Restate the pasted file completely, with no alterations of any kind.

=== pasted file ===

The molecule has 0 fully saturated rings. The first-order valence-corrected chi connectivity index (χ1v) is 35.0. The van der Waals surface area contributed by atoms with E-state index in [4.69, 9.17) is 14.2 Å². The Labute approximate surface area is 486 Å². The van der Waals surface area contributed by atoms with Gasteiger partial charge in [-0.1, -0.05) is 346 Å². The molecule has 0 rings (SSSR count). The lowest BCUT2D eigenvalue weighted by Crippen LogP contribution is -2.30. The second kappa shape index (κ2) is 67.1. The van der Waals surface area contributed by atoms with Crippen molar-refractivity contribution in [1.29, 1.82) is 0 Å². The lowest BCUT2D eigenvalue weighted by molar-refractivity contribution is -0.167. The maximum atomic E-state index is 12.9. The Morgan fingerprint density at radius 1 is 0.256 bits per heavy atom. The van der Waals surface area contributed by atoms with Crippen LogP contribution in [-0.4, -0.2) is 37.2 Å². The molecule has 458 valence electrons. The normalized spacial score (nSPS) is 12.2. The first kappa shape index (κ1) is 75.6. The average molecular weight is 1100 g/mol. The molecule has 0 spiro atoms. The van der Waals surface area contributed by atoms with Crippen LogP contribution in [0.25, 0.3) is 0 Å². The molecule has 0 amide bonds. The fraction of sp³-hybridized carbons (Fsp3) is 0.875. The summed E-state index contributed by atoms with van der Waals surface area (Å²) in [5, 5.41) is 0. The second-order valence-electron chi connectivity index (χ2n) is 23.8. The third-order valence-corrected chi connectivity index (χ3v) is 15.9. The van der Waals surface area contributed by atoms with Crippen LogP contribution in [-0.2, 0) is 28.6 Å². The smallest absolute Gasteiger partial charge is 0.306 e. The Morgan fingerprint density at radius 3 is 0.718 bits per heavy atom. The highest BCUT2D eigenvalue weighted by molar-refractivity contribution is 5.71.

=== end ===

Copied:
The molecule has 0 fully saturated rings. The first-order valence-corrected chi connectivity index (χ1v) is 35.0. The van der Waals surface area contributed by atoms with E-state index in [4.69, 9.17) is 14.2 Å². The Labute approximate surface area is 486 Å². The van der Waals surface area contributed by atoms with Gasteiger partial charge in [-0.1, -0.05) is 346 Å². The molecule has 0 rings (SSSR count). The lowest BCUT2D eigenvalue weighted by Crippen LogP contribution is -2.30. The second kappa shape index (κ2) is 67.1. The van der Waals surface area contributed by atoms with Crippen molar-refractivity contribution in [1.29, 1.82) is 0 Å². The lowest BCUT2D eigenvalue weighted by molar-refractivity contribution is -0.167. The maximum atomic E-state index is 12.9. The Morgan fingerprint density at radius 1 is 0.256 bits per heavy atom. The van der Waals surface area contributed by atoms with Crippen LogP contribution in [-0.4, -0.2) is 37.2 Å². The molecule has 458 valence electrons. The normalized spacial score (nSPS) is 12.2. The first kappa shape index (κ1) is 75.6. The average molecular weight is 1100 g/mol. The molecule has 0 spiro atoms. The van der Waals surface area contributed by atoms with Crippen LogP contribution in [0.25, 0.3) is 0 Å². The molecule has 0 amide bonds. The fraction of sp³-hybridized carbons (Fsp3) is 0.875. The summed E-state index contributed by atoms with van der Waals surface area (Å²) in [5, 5.41) is 0. The second-order valence-electron chi connectivity index (χ2n) is 23.8. The third-order valence-corrected chi connectivity index (χ3v) is 15.9. The van der Waals surface area contributed by atoms with Crippen LogP contribution in [-0.2, 0) is 28.6 Å². The smallest absolute Gasteiger partial charge is 0.306 e. The Morgan fingerprint density at radius 3 is 0.718 bits per heavy atom. The highest BCUT2D eigenvalue weighted by molar-refractivity contribution is 5.71.